Studying abroad in Japan wasn’t any easier. I remember the monotonous circles I ran in to complete my 15 mile run because I didn’t want to get lost in Tokyo. On top of that, the stares I got for running the same one mile lap were priceless, considering running is an unusual hobby in Japan. But I didn’t care; I was determined.

It’s the strength I build from pain when I’m beginning to lose sight of my goal. People commonly underestimate the power of mental strength. I vividly remember running 10 laps of Staring Lake in Eden Prairie nearly three weeks ago. By this time, I trained enough so that the first 16 miles were a cinch. It was the remaining 6.5 that questioned my ability to finish the run.

My toes were uncomfortably numb, my knees were comparable to those of a 90-year old woman, and I was hoping to stumble upon those gold neck rings tribal Burmese women wear since I thought my neck was going to go limp. But my mental strength came largely in the form of those four words, “Pain is my friend.” I reiterated that phrase in my mind countless times, until I completed my final lap and saw where my family’s pearly white Prius was parked, my personal finish line throughout summer training.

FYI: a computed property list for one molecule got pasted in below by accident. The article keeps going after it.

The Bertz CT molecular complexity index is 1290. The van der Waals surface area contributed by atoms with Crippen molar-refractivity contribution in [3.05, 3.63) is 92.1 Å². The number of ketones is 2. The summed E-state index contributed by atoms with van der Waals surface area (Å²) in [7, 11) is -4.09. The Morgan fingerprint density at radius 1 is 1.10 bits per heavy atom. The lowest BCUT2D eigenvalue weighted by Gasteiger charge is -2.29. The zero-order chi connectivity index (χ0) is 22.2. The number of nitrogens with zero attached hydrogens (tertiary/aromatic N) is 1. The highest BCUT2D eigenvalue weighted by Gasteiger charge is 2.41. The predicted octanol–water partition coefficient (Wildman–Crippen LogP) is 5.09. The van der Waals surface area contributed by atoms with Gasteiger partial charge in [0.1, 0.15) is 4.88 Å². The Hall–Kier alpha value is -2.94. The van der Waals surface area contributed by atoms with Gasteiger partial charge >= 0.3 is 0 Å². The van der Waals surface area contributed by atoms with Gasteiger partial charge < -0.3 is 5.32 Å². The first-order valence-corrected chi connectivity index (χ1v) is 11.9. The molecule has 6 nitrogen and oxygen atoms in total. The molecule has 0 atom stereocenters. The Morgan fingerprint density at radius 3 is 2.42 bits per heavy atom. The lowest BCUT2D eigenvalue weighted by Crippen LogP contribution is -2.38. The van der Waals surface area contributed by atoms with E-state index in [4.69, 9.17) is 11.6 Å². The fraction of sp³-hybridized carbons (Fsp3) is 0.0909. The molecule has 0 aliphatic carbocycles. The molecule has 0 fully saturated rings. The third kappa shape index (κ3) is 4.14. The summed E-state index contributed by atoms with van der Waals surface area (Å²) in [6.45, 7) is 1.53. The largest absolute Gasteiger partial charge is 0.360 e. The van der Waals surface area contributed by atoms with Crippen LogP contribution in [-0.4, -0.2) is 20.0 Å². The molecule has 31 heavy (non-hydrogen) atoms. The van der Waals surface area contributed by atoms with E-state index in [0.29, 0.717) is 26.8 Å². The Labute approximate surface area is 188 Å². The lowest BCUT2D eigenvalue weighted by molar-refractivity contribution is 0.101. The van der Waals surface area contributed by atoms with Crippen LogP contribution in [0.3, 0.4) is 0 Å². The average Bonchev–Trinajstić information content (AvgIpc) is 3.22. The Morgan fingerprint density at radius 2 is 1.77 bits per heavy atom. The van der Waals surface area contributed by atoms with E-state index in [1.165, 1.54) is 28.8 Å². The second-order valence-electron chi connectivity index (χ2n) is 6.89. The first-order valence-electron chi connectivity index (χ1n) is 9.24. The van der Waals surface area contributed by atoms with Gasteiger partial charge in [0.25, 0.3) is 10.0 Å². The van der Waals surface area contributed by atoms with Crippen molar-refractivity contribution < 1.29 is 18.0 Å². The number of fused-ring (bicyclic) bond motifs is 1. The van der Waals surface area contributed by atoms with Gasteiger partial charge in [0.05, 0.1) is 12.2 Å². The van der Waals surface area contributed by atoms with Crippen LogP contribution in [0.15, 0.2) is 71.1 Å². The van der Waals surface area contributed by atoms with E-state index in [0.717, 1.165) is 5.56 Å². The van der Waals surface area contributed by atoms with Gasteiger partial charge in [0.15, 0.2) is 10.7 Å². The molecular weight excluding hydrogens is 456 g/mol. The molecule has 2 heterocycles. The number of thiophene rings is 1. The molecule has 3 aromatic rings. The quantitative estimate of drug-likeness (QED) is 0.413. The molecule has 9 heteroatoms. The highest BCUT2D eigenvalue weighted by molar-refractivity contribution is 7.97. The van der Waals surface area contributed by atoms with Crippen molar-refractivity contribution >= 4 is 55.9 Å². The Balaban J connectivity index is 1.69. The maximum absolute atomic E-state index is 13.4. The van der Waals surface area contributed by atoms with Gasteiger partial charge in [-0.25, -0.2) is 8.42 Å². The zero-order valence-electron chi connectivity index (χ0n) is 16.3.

In my first marathon, the physical strength lead me to the halfway point, but it was the mental strength that brought me to that spectator-filled finish line two years ago.

Lastly, it’s how accomplished I feel when pain thinks it’s getting the best of me. Let me start off by saying that I’m not innately athletic. I didn’t do sports in high school (does one season of cheerleading count?). I played basketball up until the point where being vertically challenged was an issue. I would run short distances every so often, but that was only when my mean older brother would chase me with his used tissue (true story). Otherwise, that’s it.

Needless to say, training for and running my first marathon with my father was a watershed moment in the history of my athleticism. When I feel the pain of doing my interval training, while I’m trudging my way through those long, weekly runs, and during the speed work days when I’m drenched in sweat, that same pain brings forth an overwhelming sense of accomplishment. It’s that feeling that makes all the pain worthwhile.